“There’s no competition if no one brought the ball to the court,” Heckler said. “That’s the problem. We’re at the gym without the ball.”
World’s Fair locations
Minnesota is not alone in the effort. Two other regions are working to get the U.S. back in play. Heckler has met with organizers from Houston and the San Francisco Bay Area. Those larger regions are competing for the bigger fairs that happen in years ending in a five or zero.
Heckler said the stakeholders recently met and there’s another meeting in April. But he acknowledges the efforts are preliminary.
Assuming the U.S. gets back into the organization, then Heckler and the team have their work cut out for them in helping the government to set up a national group, similar to an Olympics committee, that could choose U.S. sites for future fairs.
Starting early should help Minnesota’s chances, Heckler and Hottinger said.
Ning Shao, Minnesota’s trade representative in China, was an integral part of the expo process in Shanghai. He’ll be speaking Monday at an event here about Minnesota’s bid.
Urso Chappell, a World’s Fair expert from the Bay Area, agreed about Minnesota’s chances. Chappell has worked with the coalition in Minnesota, where he designed the website and the logo.
“The Minnesota effort clearly has an excellent chance,” he said.
Price tag: $3 million to $10 million
The Minnesota team needs to raise $3 million to $10 million for a formal bid, but Heckler estimates $5 million or $6 million would do it.
Fundraising has already begun. Heckler credits someone he knows with giving the seed money — about $100,000 — to start the organization but acknowledges that additional support needs to continue.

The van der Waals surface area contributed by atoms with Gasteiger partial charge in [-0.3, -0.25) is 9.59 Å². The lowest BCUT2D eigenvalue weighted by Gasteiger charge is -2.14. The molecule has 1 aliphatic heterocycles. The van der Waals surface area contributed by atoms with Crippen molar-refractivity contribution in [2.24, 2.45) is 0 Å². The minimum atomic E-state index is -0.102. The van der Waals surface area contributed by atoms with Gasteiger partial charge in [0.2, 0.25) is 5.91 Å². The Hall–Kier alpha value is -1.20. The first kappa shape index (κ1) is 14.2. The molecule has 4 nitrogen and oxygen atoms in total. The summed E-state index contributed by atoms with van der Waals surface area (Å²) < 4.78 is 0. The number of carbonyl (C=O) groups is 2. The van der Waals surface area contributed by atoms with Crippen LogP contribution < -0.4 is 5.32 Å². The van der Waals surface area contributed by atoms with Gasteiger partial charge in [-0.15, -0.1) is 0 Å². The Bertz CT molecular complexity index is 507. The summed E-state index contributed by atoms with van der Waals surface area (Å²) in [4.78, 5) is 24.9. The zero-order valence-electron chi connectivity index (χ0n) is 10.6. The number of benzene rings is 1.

“We need people to step forward,” he says, moving into pitch mode. “If people want to step forward, please step forward.”
The next step is preparing an economic impact study done by outside experts to examine the expected number of visitors and available sites, Ritchie said.
Next would come an application, assuming Minnesota is selected by the government or its representative to be the U.S. pick for the 2023 expo bid. Once that report is submitted to the international bureau, he said, it triggers a six-month timeframe for other countries to submit their own application.
To Ritchie’s knowledge, Minnesota is the only area that’s expressed interest for 2023. It’s likely, though, that the Twin Cities would have to compete with two to four others sites around the world, Chappell said.
Although the process is still very much in its infancy, Ritchie and Heckler have a couple of sites on their radar: the Arden Hills Superfund site or the former Ford plant in St. Paul’s Highland Park.
Ritchie notes that about 50 million people live within a day’s drive of the Twin Cities, one of the measures that matter.
Trying to secure a three-month fair can have big ramifications even if Minnesota doesn’t ultimately win out. “The mere fact of saying out loud we want to invite the world to come see us has big ramifications,” he added.
And that appears to be coming true already. Minnesota’s interest in hosting a World’s Fair has already attracted a meeting this year of the U.S.-Russia Innovation Group.
“The question becomes for us: Do we feel in the Twin Cities that we are global?” Heckler said.
Overall economic impact tricky
Still, the economic impact of the fair is unclear.
In the end, the Chinese government spent $45 billion on the Shanghai 2010 Expo.
The build-out is different internationally than in the U.S., Chappell said, where a lot more private investment would be necessary.
Bill Blazar, a member of the advisory committee and a state Chamber of Commerce staffer, said a World’s Fair is one way to get Minnesota on the map.
“I think we’re interested in doing the homework and testing the feasibility because we think developing Minnesota as an integral part of the world economy is really key to development and growth in the state in the future,” Blazar said.
Estimates for Dubai, where a large event will be held in 2020, include 80,000 additional construction jobs. A separate report estimates that total jobs added could reach 300,000, with roughly 90 percent of them between 2018 and 2021.
There’s also the sentimental side, which seems to have captured Ritchie and the others. Chappell describes a World’s Fair as “creating an idealized world in an enclosed space.”
“It sort of takes you out of your everyday life and puts you into this different experience,” he said. “It is different from the outside world.”